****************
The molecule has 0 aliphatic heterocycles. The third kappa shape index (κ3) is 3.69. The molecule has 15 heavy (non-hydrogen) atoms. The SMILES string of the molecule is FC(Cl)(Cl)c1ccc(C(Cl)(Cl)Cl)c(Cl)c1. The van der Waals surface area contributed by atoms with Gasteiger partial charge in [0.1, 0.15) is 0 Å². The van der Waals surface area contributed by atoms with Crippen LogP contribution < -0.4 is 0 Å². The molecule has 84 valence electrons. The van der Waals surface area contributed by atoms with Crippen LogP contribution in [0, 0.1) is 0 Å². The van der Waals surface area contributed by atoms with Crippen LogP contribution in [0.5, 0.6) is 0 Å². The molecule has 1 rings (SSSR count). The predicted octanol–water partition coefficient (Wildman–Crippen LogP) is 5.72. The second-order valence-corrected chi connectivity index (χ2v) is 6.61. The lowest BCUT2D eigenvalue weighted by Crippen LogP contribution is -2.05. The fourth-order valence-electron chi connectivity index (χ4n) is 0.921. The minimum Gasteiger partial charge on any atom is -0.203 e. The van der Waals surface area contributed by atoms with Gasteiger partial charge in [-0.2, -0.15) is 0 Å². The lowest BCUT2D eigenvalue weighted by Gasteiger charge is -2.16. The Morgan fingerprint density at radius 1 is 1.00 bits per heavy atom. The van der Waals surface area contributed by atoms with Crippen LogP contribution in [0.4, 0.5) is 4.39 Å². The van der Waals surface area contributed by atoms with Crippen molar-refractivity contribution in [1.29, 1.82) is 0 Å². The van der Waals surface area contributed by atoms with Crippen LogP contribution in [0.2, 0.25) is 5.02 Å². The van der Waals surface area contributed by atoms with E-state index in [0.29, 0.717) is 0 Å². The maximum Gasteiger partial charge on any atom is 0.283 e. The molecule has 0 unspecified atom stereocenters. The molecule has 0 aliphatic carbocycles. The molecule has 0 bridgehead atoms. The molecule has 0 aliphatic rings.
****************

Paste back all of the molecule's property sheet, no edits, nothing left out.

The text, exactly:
The molecule has 0 aliphatic heterocycles. The third kappa shape index (κ3) is 3.69. The molecule has 15 heavy (non-hydrogen) atoms. The SMILES string of the molecule is FC(Cl)(Cl)c1ccc(C(Cl)(Cl)Cl)c(Cl)c1. The van der Waals surface area contributed by atoms with Gasteiger partial charge in [0.1, 0.15) is 0 Å². The van der Waals surface area contributed by atoms with Crippen LogP contribution < -0.4 is 0 Å². The molecule has 84 valence electrons. The van der Waals surface area contributed by atoms with Crippen LogP contribution in [0, 0.1) is 0 Å². The van der Waals surface area contributed by atoms with Crippen LogP contribution in [0.5, 0.6) is 0 Å². The molecule has 1 rings (SSSR count). The predicted octanol–water partition coefficient (Wildman–Crippen LogP) is 5.72. The second-order valence-corrected chi connectivity index (χ2v) is 6.61. The lowest BCUT2D eigenvalue weighted by Crippen LogP contribution is -2.05. The fourth-order valence-electron chi connectivity index (χ4n) is 0.921. The minimum Gasteiger partial charge on any atom is -0.203 e. The van der Waals surface area contributed by atoms with Gasteiger partial charge in [-0.2, -0.15) is 0 Å². The lowest BCUT2D eigenvalue weighted by Gasteiger charge is -2.16. The Morgan fingerprint density at radius 1 is 1.00 bits per heavy atom. The van der Waals surface area contributed by atoms with Crippen LogP contribution in [0.4, 0.5) is 4.39 Å². The van der Waals surface area contributed by atoms with Crippen molar-refractivity contribution in [1.29, 1.82) is 0 Å². The van der Waals surface area contributed by atoms with Crippen LogP contribution in [0.2, 0.25) is 5.02 Å². The van der Waals surface area contributed by atoms with E-state index in [0.29, 0.717) is 0 Å². The maximum Gasteiger partial charge on any atom is 0.283 e. The molecule has 0 unspecified atom stereocenters. The molecule has 0 aliphatic carbocycles. The molecule has 0 bridgehead atoms. The molecule has 0 aliphatic rings.